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New info shows omicron spread wider earlier than thought; Japan, France report first cases

  • ASSOCIATED PRESS
                                People wore face masks to protect against the coronavirus at the public transport station Friedrichstrasse in Berlin, Germany, today. New findings about the coronavirus’s omicron variant made it clear today that the emerging threat slipped into countries before their defenses were up.

    ASSOCIATED PRESS

    People wore face masks to protect against the coronavirus at the public transport station Friedrichstrasse in Berlin, Germany, today. New findings about the coronavirus’s omicron variant made it clear today that the emerging threat slipped into countries before their defenses were up.

BRUSSELS >> Economic powerhouses Japan and France reported their first cases of the omicron variant today, while new findings indicate the mutant coronavirus was already in Europe close to a week before South Africa sounded the alarm.

The Netherlands’ RIVM health institute disclosed that patient samples dating from Nov. 19 and 23 were found to contain the variant. It was last Wednesday, Nov. 24, that South African authorities reported the existence of the highly mutated virus to the World Health Organization.

That indicates omicron had a bigger head start in the Netherlands than previously believed.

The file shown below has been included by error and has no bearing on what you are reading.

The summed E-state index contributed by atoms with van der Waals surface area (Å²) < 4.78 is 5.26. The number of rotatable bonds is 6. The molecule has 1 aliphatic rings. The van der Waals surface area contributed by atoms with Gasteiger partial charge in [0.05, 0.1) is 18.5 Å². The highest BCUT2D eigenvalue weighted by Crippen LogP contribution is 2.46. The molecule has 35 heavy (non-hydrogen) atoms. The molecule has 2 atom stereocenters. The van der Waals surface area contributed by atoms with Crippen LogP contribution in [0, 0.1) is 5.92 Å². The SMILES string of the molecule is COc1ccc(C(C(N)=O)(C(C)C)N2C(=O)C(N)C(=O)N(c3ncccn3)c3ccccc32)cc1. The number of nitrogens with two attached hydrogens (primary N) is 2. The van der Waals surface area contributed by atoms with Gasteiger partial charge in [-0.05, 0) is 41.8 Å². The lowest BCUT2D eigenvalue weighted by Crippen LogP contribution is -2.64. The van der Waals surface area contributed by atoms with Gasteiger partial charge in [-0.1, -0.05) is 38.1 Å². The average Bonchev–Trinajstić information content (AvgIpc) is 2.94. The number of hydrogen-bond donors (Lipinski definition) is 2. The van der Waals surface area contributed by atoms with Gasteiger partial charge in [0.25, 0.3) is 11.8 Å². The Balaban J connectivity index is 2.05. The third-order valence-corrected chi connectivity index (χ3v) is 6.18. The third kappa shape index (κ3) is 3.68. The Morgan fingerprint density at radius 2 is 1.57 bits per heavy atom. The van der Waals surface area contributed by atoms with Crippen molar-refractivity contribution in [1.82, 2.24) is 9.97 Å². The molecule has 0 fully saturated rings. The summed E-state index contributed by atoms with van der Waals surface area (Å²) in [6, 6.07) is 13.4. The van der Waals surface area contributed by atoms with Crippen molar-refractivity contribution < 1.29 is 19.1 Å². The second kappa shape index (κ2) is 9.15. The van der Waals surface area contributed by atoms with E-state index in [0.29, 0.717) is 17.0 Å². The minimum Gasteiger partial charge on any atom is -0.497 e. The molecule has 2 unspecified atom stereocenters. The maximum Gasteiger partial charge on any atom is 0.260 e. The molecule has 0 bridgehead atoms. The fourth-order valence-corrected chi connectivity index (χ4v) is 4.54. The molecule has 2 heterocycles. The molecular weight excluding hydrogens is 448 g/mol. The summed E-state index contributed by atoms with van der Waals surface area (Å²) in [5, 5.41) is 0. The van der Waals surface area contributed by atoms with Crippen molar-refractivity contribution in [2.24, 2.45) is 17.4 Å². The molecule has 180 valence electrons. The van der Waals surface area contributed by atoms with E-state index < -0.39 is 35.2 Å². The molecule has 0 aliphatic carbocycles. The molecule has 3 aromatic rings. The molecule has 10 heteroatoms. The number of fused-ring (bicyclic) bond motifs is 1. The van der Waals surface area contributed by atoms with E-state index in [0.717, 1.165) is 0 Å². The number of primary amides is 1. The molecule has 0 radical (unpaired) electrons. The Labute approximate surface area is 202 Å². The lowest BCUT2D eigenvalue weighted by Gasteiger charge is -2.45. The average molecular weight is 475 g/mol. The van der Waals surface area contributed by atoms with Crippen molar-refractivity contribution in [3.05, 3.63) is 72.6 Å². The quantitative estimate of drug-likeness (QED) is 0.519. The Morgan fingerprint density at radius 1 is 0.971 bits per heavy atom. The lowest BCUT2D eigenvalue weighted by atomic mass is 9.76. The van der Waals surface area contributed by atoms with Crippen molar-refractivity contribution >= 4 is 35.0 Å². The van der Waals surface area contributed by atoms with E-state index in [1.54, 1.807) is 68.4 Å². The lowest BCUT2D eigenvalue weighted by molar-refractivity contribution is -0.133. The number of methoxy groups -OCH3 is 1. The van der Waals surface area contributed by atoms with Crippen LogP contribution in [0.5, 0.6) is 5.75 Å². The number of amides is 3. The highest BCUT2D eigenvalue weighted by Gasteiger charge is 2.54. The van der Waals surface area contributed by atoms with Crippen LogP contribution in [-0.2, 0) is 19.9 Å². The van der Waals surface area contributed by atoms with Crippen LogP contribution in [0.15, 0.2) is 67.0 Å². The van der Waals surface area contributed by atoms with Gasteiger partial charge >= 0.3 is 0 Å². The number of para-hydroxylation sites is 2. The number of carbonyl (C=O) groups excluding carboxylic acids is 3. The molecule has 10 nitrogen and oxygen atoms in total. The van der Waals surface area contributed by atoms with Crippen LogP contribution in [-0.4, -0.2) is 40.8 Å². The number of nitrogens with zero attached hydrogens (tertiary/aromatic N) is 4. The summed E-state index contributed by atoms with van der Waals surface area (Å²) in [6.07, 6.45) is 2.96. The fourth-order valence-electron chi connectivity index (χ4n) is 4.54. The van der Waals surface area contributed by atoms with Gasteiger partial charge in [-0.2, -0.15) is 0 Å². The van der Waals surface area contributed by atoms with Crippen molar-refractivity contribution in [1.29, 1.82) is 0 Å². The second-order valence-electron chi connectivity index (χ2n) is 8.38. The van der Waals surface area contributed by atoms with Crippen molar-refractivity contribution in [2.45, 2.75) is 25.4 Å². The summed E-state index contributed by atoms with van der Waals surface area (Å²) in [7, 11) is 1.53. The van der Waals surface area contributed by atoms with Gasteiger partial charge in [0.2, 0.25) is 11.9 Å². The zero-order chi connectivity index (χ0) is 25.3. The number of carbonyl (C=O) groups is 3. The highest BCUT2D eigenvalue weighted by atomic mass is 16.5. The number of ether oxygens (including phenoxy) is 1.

Together with the cases in Japan and France, the finding illustrates the difficulty in containing the virus in an age of jet travel and economic globalization. And it left the world once again whipsawed between hopes of returning to normal and fears that the worst is yet to come.

The pandemic has shown repeatedly that the virus “travels quickly because of our globalized, interconnected world,” said Dr. Albert Ko, an infectious disease specialist at the Yale School of Public Health. Omicron demonstrates that until the vaccination drive reaches every country, “we’re going to be in this situation again and again.”

Much remains unknown about the new variant, including whether it is more contagious, as some health authorities suspect, whether it makes people more seriously ill, and whether it can thwart the vaccine.

But a WHO official said that given the growing number of omicron cases in South Africa and neighboring Botswana, parts of southern Africa could soon be witnessing a steep rise in infections.

“There is a possibility that really we’re going to be seeing a serious doubling or tripling of the cases as we move along or as the week unfolds,” said Dr. Nicksy Gumede-Moeletsi, a WHO regional virologist.

After a period of low transmission in South Africa, new cases began to increase rapidly in mid-November. The country is now seeing nearly 3,000 confirmed new infections per day.

As of today, 44 cases of omicron were reported across 11 European Union nations, said the EU’s European Center for Disease Prevention and Control, adding that the majority involved a history of travel to Africa. Outside the EU and southern Africa, omicron infections have turned up in such places as Australia, Canada, Britain and Israel.